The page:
Mutual Sexual Selection Helps Evolution

Authors: Adilia S., Elena Petrova

Biologists from the Leibniz Institute discovered under which conditions a process of mutual choice of a mate is formed. Some species of animals also feature mutual choice of a partner, just like people. Mutual sexual selection in certain species, including humans, had developed through evolution of species.

Mutual Choice of Mate

Most species have their own selection criteria. For example, female peacocks choose mates based on the colour of feathers of the prospective partner, preferring brightly coloured males to the ones with dull coloured feathers. Good genes and health are important for a healthy offspring and contribute to reproductive success. This phenomenon is called sexual selection — when females (males) decide with whom to mate, choosing the most successful partner.

This selection allows certain members of the population to reproduce more than others, therefore passing on their traits more than others.

However, it’s not as simple as it seems to be. Some scientists believe that numerous scholars continue to ignore the obvious evolution of mutual sexual selection in animals. The evolution of sexual selection has been detected in a variety of animal species, the study published by points out.

The researchers emphasize that mutual selection may potentially hamper the species’ reproduction. It would be much easier for a female to choose the first male and produce an offspring. In spite of that, she continues to search for an ideal mate or “mutual love”. It would be more effective to spend this time to pair with the first partner and procreate, a straight approach may suggest. But it’s not as simple as it seems. There are benefits in “choosiness”, and this is why mutual sexual selection evolved during the evolution, the scientists state.

The idea of the study was that there should be a trade-off between the direct benefits of mating (offspring) and the decrease in mating rates because of choosiness.

The researchers analysed which conditions contribute to the development of mutual selection. They created a theoretical model of a population consisting of an equal number of species of the opposite sex. Each individual had a certain number of qualities that were attractive to the opposite sex. At each stage of the life cycle any individual could die.

It turned out that lower mortality risks in a population promote development of mutual sexual selection. Low mortality level reduces the cost of the search for a perfect match.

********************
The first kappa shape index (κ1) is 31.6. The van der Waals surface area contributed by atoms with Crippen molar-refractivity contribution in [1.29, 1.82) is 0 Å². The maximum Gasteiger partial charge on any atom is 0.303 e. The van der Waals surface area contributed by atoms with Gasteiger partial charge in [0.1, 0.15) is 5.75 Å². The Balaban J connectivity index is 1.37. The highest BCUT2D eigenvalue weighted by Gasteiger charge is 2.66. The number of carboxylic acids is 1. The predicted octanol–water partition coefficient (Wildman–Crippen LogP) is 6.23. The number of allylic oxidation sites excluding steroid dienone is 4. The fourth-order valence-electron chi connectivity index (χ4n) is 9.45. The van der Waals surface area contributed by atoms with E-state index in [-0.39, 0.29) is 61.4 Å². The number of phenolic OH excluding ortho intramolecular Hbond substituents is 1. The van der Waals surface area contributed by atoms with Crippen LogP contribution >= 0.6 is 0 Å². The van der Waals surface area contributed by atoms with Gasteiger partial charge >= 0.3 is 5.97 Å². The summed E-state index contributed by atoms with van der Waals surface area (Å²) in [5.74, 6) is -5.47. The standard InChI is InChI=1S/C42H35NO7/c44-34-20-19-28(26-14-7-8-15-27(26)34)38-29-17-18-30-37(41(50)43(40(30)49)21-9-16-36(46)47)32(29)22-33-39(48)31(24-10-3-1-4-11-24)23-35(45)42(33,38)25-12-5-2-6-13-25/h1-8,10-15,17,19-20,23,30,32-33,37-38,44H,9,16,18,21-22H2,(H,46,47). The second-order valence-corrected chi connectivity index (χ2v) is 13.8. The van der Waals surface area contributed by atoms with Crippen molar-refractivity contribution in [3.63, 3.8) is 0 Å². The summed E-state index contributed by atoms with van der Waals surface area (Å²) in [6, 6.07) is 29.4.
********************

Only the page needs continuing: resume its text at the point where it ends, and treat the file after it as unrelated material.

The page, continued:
“Mutual mate choice can only evolve if both females and males exhibit long latency after mating”, the scientists concluded.

It used to be believed that the sexual selection lied mainly with females. However, there is a growing body of evidence about male choosiness in animals. In humans, we know very well how selective are males about long-term mating, although they may be less picky about short-term encounters, which are unlikely to produce offspring in modern humans.

Mutual Sexual Selection in People

Here we can draw a parallel with human relations. The more successful person is less available, and the competition for his love is higher. A self-sufficient person can afford to take time to choose an ideal partner.

“Choosy individuals spend time searching for particular mates instead of reproducing with the first member of the other sex they encounter. When mating events are sequential, the total number of matings for choosy individuals is thus reduced and this cost – sometimes qualified as an opportunity cost – occurs even if individuals only mate once in their lives (because rejecting mates increases the probability of dying before having reproduced),” the study proposes.

Thus, when mortality rates are low, choosiness is encouraged by producing a more genetically beneficial offspring. People in the developed world normally only have 1-3 children during their lifetimes, they are choosier about finding a partner than citizens of poor countries. Life expectancy is also longer in more developed countries.

Choosing a partner

People spend more time choosing a marriage partner today than 200 (or even 20) years ago.

Choosy Pandas

Some animals also choose partners by mutual attraction. For instance, mutual sexual selection is important in pandas. If pandas mate with their preferred partners they have significantly higher copulation and birth rates.  When pandas are paired with mates that they dislike, they rarely procreate. If one animal in the pair demonstrates interest to a partner, the pair’s chances to have babies is 50% and if both pandas are “in love”, their chances increase to 80%. The population of pandas is declining at alarming rates. These animals are extremely difficult to breed in captivity.

It’s one more reason why the study of mating behaviours is important. It helps to understand evolution processes in the animal world. Sometimes it even can play a significant role in the survival of the species. Regarding the iconic pandas, perhaps it’s worth trying to let pandas choose between partners themselves. This might help to improve reproductive rates among the animals. How about a dating site for pandas to improve birth rates and logistics?

Mutual Mate Choice in Animals

Pandas are more likely to mate and produce offspring if they like each other.



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Don’t you think the story about pandas is quite alarming? They choose their partner properly, but their population is declining rapidly. Doesn’t the fact mean that natural selection and random choice still work better than personal preferences? Many great civilizations came to their end and were replaced by those who were not so choosy. I think we should combine our instincts and our ability to evaluate and choose. If you wait until you are ninety and finally find “an old man of your dream”, you will not get any “genetic benefits”.